For the first time in two years, Brazil’s inflation rate finished the year within the government’s target range. According to the Brazilian Institute of Geography and Statistics (IBGE), the 2016 rate finished at 6.29 percent.
In December, prices rose 0.30 percent – less than Bloomberg’s projection of 0.34 percent.
It’s not all good news, however. The inflation lowered due to Brazil’s sharp recession. As unemployment rose to a record high, consumption decreased. With less demand for products and services, prices have gone down.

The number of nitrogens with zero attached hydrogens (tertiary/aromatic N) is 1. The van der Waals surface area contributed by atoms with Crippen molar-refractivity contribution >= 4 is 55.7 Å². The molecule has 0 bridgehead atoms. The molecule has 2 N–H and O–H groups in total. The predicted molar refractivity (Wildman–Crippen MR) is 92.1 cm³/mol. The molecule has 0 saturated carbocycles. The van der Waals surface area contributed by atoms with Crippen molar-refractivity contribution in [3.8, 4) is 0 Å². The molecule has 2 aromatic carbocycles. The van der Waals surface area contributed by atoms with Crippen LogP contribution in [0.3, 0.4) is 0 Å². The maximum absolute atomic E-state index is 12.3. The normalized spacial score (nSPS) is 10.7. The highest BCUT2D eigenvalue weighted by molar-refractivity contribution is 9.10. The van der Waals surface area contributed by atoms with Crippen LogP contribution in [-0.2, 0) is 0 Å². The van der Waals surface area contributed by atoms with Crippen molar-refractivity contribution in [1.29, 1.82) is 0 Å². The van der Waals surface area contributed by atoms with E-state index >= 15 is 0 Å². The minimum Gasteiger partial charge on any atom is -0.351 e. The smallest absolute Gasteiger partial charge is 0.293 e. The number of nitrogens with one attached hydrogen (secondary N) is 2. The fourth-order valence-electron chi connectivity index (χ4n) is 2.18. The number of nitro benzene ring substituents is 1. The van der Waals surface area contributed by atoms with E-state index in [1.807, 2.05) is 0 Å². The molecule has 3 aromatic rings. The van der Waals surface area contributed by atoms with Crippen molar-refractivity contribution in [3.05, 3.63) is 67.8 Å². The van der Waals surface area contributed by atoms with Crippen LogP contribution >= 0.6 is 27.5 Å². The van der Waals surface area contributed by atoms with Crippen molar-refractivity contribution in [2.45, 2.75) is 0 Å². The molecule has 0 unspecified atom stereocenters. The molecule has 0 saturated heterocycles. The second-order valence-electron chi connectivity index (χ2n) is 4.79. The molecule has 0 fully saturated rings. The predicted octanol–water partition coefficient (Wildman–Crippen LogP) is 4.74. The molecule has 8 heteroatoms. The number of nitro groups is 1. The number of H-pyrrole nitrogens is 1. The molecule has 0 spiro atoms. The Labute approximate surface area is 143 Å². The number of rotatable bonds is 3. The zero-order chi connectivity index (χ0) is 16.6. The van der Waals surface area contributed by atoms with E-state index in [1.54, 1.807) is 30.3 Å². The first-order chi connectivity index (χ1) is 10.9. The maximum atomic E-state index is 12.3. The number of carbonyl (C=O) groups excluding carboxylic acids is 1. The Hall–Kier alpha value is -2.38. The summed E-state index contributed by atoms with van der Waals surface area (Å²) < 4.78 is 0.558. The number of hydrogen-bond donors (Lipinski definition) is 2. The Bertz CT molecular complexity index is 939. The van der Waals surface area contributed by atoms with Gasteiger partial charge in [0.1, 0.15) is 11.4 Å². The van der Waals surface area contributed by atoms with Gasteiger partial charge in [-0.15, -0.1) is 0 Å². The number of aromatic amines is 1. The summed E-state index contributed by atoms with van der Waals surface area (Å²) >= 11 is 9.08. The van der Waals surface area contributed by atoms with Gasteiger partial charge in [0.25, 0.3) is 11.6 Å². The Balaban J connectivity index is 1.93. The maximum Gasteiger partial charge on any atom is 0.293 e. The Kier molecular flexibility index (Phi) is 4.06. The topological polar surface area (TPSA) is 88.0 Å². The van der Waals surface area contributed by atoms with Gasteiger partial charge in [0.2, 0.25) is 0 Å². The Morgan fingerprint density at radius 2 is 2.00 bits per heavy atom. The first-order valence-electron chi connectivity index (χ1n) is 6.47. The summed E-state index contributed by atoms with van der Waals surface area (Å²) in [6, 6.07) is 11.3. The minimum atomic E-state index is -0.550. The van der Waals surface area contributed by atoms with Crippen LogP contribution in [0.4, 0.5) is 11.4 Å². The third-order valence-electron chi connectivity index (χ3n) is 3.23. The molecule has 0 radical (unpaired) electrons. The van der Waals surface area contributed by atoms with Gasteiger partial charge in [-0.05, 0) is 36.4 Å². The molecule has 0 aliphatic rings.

In 2015, Brazil’s inflation rate reached a decade-high 10.67 percent. It was a result of former President Dilma Rousseff’s choice to artificially control prices, especially electricity and oil. When the government wasn’t capable of keeping prices under control, they exploded.
In 2016, the food and beverage sector had the largest impact on the country’s inflation, with prices rising 8.62 percent. On the other hand, electricity became 3.7 percent cheaper.
Interest rate cuts on the horizon?
For most of the year, Brazil’s Central Bank was expecting to miss the target range for the third year in a row. For this reason, the bank’s monetary policy committee will start cutting interest rates from 14.25 percent.
The committee will hold a meeting on Wednesday, when experts forecast a reduction of 50 basis points to 13.25 percent.